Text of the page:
Another Sentiers mainstay, Cory Doctorow, with a good piece on machine learning and how so many AI projects are flawed from the beginning, resorting to bad data and following that up with a bad process. It’s not the first time I include pieces threading similar ground, I’m including this one because of the mention of “thick descriptions,” a “thick understanding of context,” and “thick analysis.” A thick description is “a description of human social action that describes not just physical behaviours, but their context as interpreted by the actors as well, so that it can be better understood by an outsider.” (Wikipedia)
In much of ML, most data is very thin, as its collection is often just a piled-on task for over-worked and under-paid people, while the model is then created from it without any of the vital context.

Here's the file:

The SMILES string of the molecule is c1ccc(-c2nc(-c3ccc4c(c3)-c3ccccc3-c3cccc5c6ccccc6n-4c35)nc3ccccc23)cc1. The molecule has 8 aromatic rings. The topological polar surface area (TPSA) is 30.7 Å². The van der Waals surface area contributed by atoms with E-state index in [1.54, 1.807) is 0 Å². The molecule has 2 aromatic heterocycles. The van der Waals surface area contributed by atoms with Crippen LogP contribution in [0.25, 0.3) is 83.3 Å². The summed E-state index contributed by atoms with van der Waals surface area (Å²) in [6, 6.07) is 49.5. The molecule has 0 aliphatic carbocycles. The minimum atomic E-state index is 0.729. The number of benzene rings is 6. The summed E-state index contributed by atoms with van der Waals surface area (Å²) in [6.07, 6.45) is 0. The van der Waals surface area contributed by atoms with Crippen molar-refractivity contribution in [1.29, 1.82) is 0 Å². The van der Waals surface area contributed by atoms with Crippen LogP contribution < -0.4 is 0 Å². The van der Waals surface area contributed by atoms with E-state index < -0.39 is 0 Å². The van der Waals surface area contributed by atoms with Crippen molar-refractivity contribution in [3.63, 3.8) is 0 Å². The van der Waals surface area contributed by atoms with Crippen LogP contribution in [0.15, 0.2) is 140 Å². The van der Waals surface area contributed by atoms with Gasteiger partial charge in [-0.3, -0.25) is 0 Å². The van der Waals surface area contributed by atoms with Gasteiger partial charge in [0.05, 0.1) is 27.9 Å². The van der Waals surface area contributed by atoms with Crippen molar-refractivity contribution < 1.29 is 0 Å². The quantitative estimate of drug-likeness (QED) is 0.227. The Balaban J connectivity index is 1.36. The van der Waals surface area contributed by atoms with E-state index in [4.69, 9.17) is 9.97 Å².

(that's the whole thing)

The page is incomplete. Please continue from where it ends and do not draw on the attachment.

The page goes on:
ML practitioners don’t merely use poor quality data when good quality data isn’t available — they also use the poor quality data to assess the resulting models. When you train an ML model, you hold back some of the training data for assessment purposes. […]
Bad data makes bad models. Bad models instruct people to make ineffective or harmful interventions. Those bad interventions produce more bad data, which is fed into more bad models — it’s a “data-cascade.”